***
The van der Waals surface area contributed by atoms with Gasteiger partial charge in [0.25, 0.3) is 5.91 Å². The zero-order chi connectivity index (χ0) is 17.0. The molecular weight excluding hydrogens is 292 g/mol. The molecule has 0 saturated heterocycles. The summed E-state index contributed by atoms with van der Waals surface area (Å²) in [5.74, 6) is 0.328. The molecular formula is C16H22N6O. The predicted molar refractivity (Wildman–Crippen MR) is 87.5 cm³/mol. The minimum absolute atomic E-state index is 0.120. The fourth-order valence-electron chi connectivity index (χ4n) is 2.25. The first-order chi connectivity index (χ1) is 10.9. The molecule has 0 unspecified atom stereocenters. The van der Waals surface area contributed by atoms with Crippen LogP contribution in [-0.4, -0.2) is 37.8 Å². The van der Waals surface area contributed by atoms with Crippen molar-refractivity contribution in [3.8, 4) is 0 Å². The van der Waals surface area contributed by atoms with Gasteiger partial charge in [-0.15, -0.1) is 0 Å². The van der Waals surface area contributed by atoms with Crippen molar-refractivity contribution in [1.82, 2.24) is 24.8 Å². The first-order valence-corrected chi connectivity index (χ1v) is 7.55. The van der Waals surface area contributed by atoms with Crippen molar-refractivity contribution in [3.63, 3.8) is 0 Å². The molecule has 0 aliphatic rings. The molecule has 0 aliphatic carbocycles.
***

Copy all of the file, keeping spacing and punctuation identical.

The van der Waals surface area contributed by atoms with Gasteiger partial charge in [0.25, 0.3) is 5.91 Å². The zero-order chi connectivity index (χ0) is 17.0. The molecular weight excluding hydrogens is 292 g/mol. The molecule has 0 saturated heterocycles. The summed E-state index contributed by atoms with van der Waals surface area (Å²) in [5.74, 6) is 0.328. The molecular formula is C16H22N6O. The predicted molar refractivity (Wildman–Crippen MR) is 87.5 cm³/mol. The minimum absolute atomic E-state index is 0.120. The fourth-order valence-electron chi connectivity index (χ4n) is 2.25. The first-order chi connectivity index (χ1) is 10.9. The molecule has 0 unspecified atom stereocenters. The van der Waals surface area contributed by atoms with Crippen LogP contribution in [-0.4, -0.2) is 37.8 Å². The van der Waals surface area contributed by atoms with Crippen molar-refractivity contribution in [3.8, 4) is 0 Å². The van der Waals surface area contributed by atoms with Gasteiger partial charge in [-0.15, -0.1) is 0 Å². The van der Waals surface area contributed by atoms with Crippen molar-refractivity contribution in [1.82, 2.24) is 24.8 Å². The first-order valence-corrected chi connectivity index (χ1v) is 7.55. The van der Waals surface area contributed by atoms with Crippen molar-refractivity contribution in [3.63, 3.8) is 0 Å². The molecule has 0 aliphatic rings. The molecule has 0 aliphatic carbocycles.